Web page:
As we fly at lightning speed through the month of August, we are reminded as estate planners and New Englanders that evvvvverybody is going on vacation! Some are off to the Cape or the Islands for a week, others to visit family and friends across the country and some especially lucky ones on that long-awaited riverboat cruise in Europe!
Inevitably, I hear the same shared concerns from clients as they put together their to-do list before they leave for vacation. The conversation goes about something like this: “I’m embarrassed to say this but my husband and I don’t have current wills. In fact, we haven’t looked at them since our kids were little. Now we are going on a big trip together and I am sure we need to make some changes because it’s really old. We leave on August 20th. Can we get everything done by then?”
The truthful answer is: “No, not well.” A properly crafted and executed estate plan involves far more than signing a couple of documents before you board an airplane. Sure, as estate planning and elder law attorneys we are sometimes called upon to put together a last minute plan for an ill client or assist someone with a game-time Medicaid qualifying plan, but the far better advice is to plan ahead. While this may seem like little comfort as you pack your bags for that big end of the summer trip, use this opportunity to be sure your estate plan is in a better position for your next expedition rather than cramming in an update on the fly.
Here is a quick list of reasons why it’s never a good idea to put together a last minute estate plan.
- Most people do not think clearly under pressure. Even if you are positively certain in that moment that you want to name your baby sister as the guardian of your children or leave all of your assets to one of your three children, these are some of the most important decisions you will ever have to make and they deserve the thoughtful consideration you would give them if you weren’t operating under the gun. On the other side, even the best estate planners need time to process and draft a perfect plan. Unrealistic timeframes and pressure can result in mistakes—on your part and ours!
- Having the signed documents before your trip does not necessarily mean that your wishes will be carried out. A Will only controls assets owned in your sole name and a trust only controls assets that have been retitled into the name of the trust or where the trust is the named beneficiary. Even if you and we do our job quickly, financial institutions often require significant paperwork to retitle assets. This is a process that must be handled with care and attention. Having the signed documents alone is often only fifty percent (or less) of the tasks required to create a proper estate plan.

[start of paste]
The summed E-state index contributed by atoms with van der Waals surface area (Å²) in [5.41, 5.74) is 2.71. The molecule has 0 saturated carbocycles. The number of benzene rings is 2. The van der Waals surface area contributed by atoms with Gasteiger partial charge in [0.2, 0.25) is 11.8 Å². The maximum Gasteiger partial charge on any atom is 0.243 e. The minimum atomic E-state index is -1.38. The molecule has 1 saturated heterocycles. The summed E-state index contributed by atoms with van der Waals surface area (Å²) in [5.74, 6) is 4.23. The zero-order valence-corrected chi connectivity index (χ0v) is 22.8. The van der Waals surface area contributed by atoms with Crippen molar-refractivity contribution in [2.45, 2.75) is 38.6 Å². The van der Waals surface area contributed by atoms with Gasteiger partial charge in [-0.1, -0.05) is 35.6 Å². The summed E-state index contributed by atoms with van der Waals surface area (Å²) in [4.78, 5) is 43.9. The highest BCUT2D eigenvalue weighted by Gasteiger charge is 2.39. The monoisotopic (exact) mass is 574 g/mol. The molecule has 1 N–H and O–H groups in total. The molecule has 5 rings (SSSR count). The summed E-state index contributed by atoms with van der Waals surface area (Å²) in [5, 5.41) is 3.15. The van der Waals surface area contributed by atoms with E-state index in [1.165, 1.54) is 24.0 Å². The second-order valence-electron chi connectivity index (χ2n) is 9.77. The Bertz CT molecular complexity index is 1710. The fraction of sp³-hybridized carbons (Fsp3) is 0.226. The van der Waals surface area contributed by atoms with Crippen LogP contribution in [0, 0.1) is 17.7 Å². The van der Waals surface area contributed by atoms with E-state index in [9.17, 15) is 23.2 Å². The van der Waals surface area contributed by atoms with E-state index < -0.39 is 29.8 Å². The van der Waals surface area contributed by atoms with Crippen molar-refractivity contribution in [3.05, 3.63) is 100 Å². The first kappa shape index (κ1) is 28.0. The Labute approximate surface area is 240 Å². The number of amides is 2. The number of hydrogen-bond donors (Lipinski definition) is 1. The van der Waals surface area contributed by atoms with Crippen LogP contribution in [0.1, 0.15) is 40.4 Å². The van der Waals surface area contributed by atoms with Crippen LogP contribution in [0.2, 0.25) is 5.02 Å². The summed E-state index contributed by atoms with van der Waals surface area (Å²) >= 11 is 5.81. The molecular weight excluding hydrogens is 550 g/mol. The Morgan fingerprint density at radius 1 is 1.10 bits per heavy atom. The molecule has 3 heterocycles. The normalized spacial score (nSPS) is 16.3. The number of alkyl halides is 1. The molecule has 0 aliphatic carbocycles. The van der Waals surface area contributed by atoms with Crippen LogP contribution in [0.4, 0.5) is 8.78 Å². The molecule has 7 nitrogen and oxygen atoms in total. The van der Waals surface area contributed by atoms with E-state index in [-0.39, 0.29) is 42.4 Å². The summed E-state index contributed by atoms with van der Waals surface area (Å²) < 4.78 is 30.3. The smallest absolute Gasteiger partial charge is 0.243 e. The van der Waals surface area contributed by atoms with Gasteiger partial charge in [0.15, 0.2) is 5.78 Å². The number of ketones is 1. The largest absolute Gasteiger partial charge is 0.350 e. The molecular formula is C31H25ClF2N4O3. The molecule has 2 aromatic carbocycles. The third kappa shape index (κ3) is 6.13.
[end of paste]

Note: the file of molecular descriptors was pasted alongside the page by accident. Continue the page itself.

- We need time to consider all of the variables and issues to put together the proper plan for you. Some clients come to see us to avoid probate, others to minimize estate taxes. Some come for long-term care planning, others to protect minor children. Some clients have a disabled child who receives public benefits and other have a wealthy child who has a significant estate of their own. More often than not, a client will have more than one of these issues to address in their estate plan. All of these issues must be reviewed and considered in detail before any kind of an estate plan can be recommended. A shot-gun estate plan does not lend itself to this level of proper consideration.
- A last-minute “vacation plan” gives our clients a false sense of security. For all of the reasons mentioned above, an estate plan done under the wire in contemplation of a big trip lets our clients off the hook to some degree. They can “sleep at night” knowing that they have “something in place” before they go on their trip. However, we find that despite our insistence that they come back in and reevaluate or do necessary follow-up tasks on a last minute, pre-vacation plan once they have returned, they rarely do and are left with an inferior plan that doesn’t cover all of the bases. This result is far worse than having made the appointment for the week after you have returned from vacation!
Before you board that plane or boat or train this August, please call to set up an appointment with one of the attorneys at Samuel, Sayward and Baler to review your plan when you return! Channel all of your motivation to update that plan this fall so that when you head off to warmer weather when the temperature dips below freezing in January and February, you can go off with a clear head! Of course, if you have any questions before your trip, please feel free to call and check in with one of us!
Have a safe and enjoyable vacation!
Pamela B. Greenfield